Creating Active Server Pages


Introduction.  Remember, ASP pages are composed of programmatic code and embedded HTML.  There really is nothing mysterious about them.  Well, nothing mysterious to relatively experienced software developers.  They are text files and can be created in Notepad, FrontPage or InterDev.  When the ASP page is requested by a user it's programmatic code is executed by the host/remote server and then downloaded to the user as HTML code. The programmatic code is delimited differently from typical HTML.

ASP is a server technology not a computer language.  VBScript, JavaScript, PerlScript and Python are four of the most typical scripting languages used to create the programmatic code in ASPs.

While there are several ways to implement ASPs, we will start with the following.  Lines that are included between an


and a


are treated as script that should be compiled and executed by the host server.  The results of this are then placed into HTML so that user can see or interact with the resulting page.

The scripting language that should be used is determined by the very first line in the file.

<%@ Language=VBScript %>

signals the server to start looking for VBScript source code.

As with any topic, there are a huge variety of things we could cover.  If you want a good reference that goes into more depth on ASPs you should consider the Mitchell and Atkinson book listed on the course page.  In this course, we are going to spend about four weeks focusing on ASPs in order to get you up to a level where you can develop e-commerce webs as done in Jerke.

Your First ASP.  Well, this is your first ASP in this course anyway.  I am about to develop a relatively straightforward ASP which you should copy.  We will then dissect it during class.  The ASP will find the cube of the first ten digits.  As advertised, it is a mixture of VBScript and HTML.

At this point you should just copy the code into some sort of text editor and save it as Cubes.asp in some sub-directory of the course directory you have created on your computer.


<%@ Language=VBScript %>
<% Option Explicit %>

<title>Calculating Cubes</title>


Dim iLoop 
For iLoop = 1 to 10

Response.Write "The cube of " & iLoop & " is " & iLoop*iLoop*iLoop & "<br>"





The code should be another indication that you have not wasted your time learning VB in the past.  

  • The first line tells the server you are going to try to write some VBScript code in the page.  

  • The Option Explicit requires you to dimension your variables at the beginning of a VBScript program.  It is VERY good programming practice to declare/dimension your variables up front for many reasons.

  • The <html> tag tells the server you are starting your HTML.  I will be lazy and use lower case letters for HTML, though it probably is slightly better to capitalize the tags to help them stand out.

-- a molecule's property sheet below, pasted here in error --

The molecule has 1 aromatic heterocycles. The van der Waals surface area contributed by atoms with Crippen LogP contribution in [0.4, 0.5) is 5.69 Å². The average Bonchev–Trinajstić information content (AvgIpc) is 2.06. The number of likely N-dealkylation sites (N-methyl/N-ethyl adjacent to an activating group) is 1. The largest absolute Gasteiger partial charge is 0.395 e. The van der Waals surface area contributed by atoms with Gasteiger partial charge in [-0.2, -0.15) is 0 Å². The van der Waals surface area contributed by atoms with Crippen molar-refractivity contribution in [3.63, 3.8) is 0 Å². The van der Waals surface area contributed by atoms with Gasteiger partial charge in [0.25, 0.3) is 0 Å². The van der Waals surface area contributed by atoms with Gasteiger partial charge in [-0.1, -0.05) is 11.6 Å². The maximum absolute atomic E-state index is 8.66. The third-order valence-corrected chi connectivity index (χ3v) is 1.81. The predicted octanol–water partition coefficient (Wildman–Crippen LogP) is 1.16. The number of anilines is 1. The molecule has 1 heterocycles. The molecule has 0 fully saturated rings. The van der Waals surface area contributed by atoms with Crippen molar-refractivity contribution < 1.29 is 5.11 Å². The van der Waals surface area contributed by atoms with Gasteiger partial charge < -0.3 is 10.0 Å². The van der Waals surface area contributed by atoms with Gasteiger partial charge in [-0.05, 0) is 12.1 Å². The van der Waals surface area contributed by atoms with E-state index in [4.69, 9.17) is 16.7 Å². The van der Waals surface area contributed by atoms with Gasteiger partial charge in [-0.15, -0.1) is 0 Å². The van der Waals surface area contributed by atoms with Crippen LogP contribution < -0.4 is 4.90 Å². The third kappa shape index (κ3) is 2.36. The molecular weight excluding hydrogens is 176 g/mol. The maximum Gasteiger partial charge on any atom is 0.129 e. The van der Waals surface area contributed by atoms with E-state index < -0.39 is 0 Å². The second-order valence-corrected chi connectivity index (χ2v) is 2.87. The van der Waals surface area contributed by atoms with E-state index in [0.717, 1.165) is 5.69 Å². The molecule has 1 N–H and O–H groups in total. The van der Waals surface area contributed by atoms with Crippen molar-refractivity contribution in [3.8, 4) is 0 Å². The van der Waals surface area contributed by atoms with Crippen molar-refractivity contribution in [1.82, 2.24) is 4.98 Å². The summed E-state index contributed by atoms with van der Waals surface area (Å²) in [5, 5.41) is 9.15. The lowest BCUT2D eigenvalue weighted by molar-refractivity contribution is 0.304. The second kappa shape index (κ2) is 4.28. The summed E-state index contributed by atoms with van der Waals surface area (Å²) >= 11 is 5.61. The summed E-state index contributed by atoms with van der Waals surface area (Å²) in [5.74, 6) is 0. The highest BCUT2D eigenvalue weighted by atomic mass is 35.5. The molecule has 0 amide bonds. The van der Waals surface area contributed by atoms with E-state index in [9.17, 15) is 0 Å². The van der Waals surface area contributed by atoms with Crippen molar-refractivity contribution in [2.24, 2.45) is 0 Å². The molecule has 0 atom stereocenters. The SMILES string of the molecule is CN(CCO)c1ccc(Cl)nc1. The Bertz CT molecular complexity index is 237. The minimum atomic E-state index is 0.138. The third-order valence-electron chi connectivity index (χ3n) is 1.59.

• The <head>, </head> pair of tags creates the page header including the title that will appear in the browser top bar when your page is used.

  • The <body>, </body> pair of tags delimit the body of the page.

  • The <B>Cubes</B><BR> will print Cubes in bold at the top of the page that the user sees and then put in a line break.

  • Now we get the VBScript code.  First the iLoop counter is dimensioned.

  • Then a For ... Next loop is set up to run the counter from 1 to 10.

  • The Response.Write command takes the stuff from VBScript and puts it back into the page as HTML.  The & append each "phrase" onto the preceding parts.  Notice that a line break is put in after each Response.Write is executed to the web page.

  • Then everything is closed out with the appropriate end tags.

Now you should FTP/publish this code to your root web for this course.  This will be a first test of whether your permissions are set up correctly.

After this you need to open your web browser of choice and go to the following URL.

at which point you should see the following image.



Notice the Calculating Cubes title for the browser and the Cubes title on the page.

This exercise should also server the purpose of making sure that your accounts, computers and software are working at least to this level.

The Process for ASP Enactment.  The following diagram represents the major steps in enacting and ASP.



The major steps involved are
  • Request - The user sends a message via the browser to the host server for a particular page
  • Preprocessing - The ASP.dll file does some initial processing
  • Execution - The scripting engine executes the script
  • Translation - The ASP.dll translates the results of the execution into HTML
  • Display - The HTML is sent back to the user via the browser whcih processes the HTML tags and displays the page.

It is important to remember that this ASP enactment process is completed when the page is sent back to the user.  Other enactments may be requested, but this is the nature of server-side processing.